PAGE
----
Jankowksi Sentenced for Helping Accused Killer Parrish Flee

“Not harsh enough.”

That’s what the family of murder victims Victoria Adams and 18-month-old Sidney Parrish call the six to 23 months in county jail given to Conrad Jankowski, the man who helped the accused killer flee the scene.

Dressed in a suit and tie, with part of a tattoo showing on the left side of his neck, Jankowski, 23, of Newfoundland, was handcuffed and led from the courtroom Thursday after Monroe County President Judge Ronald Vican imposed sentence.

Jankowski had pleaded guilty to hindering apprehension for helping Michael Parrish, 24, of Effort, flee the scene after Parrish, according to police, fatally shot his girlfriend, Adams, 21, and their baby son, Sidney, in their home on July 6.

Sidney had undergone a successful heart transplant operation before being killed.

Jankowski and Parrish, both members of a white supremacist hate group, were arrested in New Hampshire the day after the killings. Police found Jankowski’s legally owned hunting guns in the back of his van and at least two other guns brought by Parrish.

Parrish, who at the time was a corrections officer at Monroe County Correctional Facility, is being held in Carbon County Correctional Facility without bail, awaiting trial on first-degree murder and other charges. The Monroe County District Attorney’s Office is seeking the death penalty.

Jankowski told police he didn’t know Parrish had killed Adams and Sidney when driving that night to meet Parrish at a location near the house. He said Parrish had called earlier, asking him to drive Parrish and Sidney to the hospital.

He said he picked up Parrish and saw Sidney wasn’t with him. He said it wasn’t until later that Parrish told him he had shot Adams.

“He said two guys were (firing guns) into the house,” a tearfully remorseful Jankowski said in court Thursday, pausing at times. “He said Vicki pulled a gun on him and he shot her and ran out of the house. I asked him if anyone was hurt.

He told me no. I asked him about Sidney, and he said, ‘Vicki’s home. She’ll take care of him.’”

Jankowski said shock and fear kept him from getting rid of Parrish and calling police.

“I don’t know the right thing to say,” Jankowski said as Adams’ mother, Kim Adams, sat sobbing and wiping her eyes nearby. “I know it’s easy to look at me and see this horrible thing that happened. Vicki was my friend, too. She and Sidney meant a lot to me. I can’t even imagine what her family must think.”

Under state guidelines, the standard-range sentence for hindering apprehension in this case is probation to three months in county jail, while the aggravated-range sentence is six months in county jail.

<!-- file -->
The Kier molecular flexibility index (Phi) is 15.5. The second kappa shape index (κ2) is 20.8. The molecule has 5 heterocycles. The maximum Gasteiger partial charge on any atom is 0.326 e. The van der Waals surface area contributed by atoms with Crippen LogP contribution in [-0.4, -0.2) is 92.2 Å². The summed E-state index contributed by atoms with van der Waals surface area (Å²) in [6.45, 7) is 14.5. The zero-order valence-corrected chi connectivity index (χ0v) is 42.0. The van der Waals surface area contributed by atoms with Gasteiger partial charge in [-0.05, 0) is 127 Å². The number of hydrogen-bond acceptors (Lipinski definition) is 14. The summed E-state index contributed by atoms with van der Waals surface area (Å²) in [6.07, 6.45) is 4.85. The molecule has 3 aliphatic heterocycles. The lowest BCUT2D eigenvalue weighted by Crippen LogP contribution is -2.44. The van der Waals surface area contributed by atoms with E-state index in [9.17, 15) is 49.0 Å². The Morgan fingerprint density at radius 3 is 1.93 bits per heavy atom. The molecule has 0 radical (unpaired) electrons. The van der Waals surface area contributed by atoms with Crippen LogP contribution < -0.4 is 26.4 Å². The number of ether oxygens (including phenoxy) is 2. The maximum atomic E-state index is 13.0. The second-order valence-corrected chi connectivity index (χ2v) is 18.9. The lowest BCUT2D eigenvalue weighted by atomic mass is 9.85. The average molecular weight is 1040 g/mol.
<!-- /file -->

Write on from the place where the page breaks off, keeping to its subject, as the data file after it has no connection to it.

First Assistant District Attorney Michael Mancuso asked the judge to impose a more severe “departure” (from state guidelines) sentence of one to five years in state prison, saying Jankowski knew about the killings from the start and knew full well what he was doing when driving Parrish from the scene. Proof of this is their making an ATM withdrawal in Lackawanna County and removing their cell phone batteries, Mancuso said.

Too upset to address the court herself, Kim Adams handed Mancuso a letter to read aloud. The letter asked the court to impose the maximum sentence on Jankowski, saying he knowingly helped a murderer flee the scene.

Victoria Adams’ father, Malcolm Adams, addressed the court, telling how he last saw his daughter alive in Jankowski’s and Parrish’s company and felt a “sense of evil” from both men.

“He is not innocent,” Malcolm Adams said, referring to Jankowski. “He’s a liar, nothing but a hater.”

Defense attorney Michael Ventrella said this horrific crime generating such intense emotion among the victims’ loved ones and many in the public is understandable, but warned against letting emotion cloud reason in looking at the facts.

“It’s important to separate Mr. Jankowski’s crime from Mr. Parrish’s crime and look at mitigating factors,” Ventrella said.

First, he said, Jankowski is a follower, not someone with a backbone and mind of his own. This, coupled with a need to belong, made Jankowski susceptible to someone like Parrish and the hate group to which Parrish belonged.

Second, Jankowski cooperated with police once arrested and accepts responsibility.

“He has pleaded guilty to exactly what he’s charged with, asking for no deals, which is something that’s never happened with any other client I’ve ever represented,” Ventrella said. “And he’s willing to testify against Mr. Parrish should Mr. Parrish go to trial.”

Ventrella challenged the police’s claim that Jankowski gave inconsistent statements about when he had become aware of the killings, saying any inconsistencies were likely more from fear and shock than an intent to mislead police.

“He tells me he didn’t know about the murders until after police told him,” Ventrella said.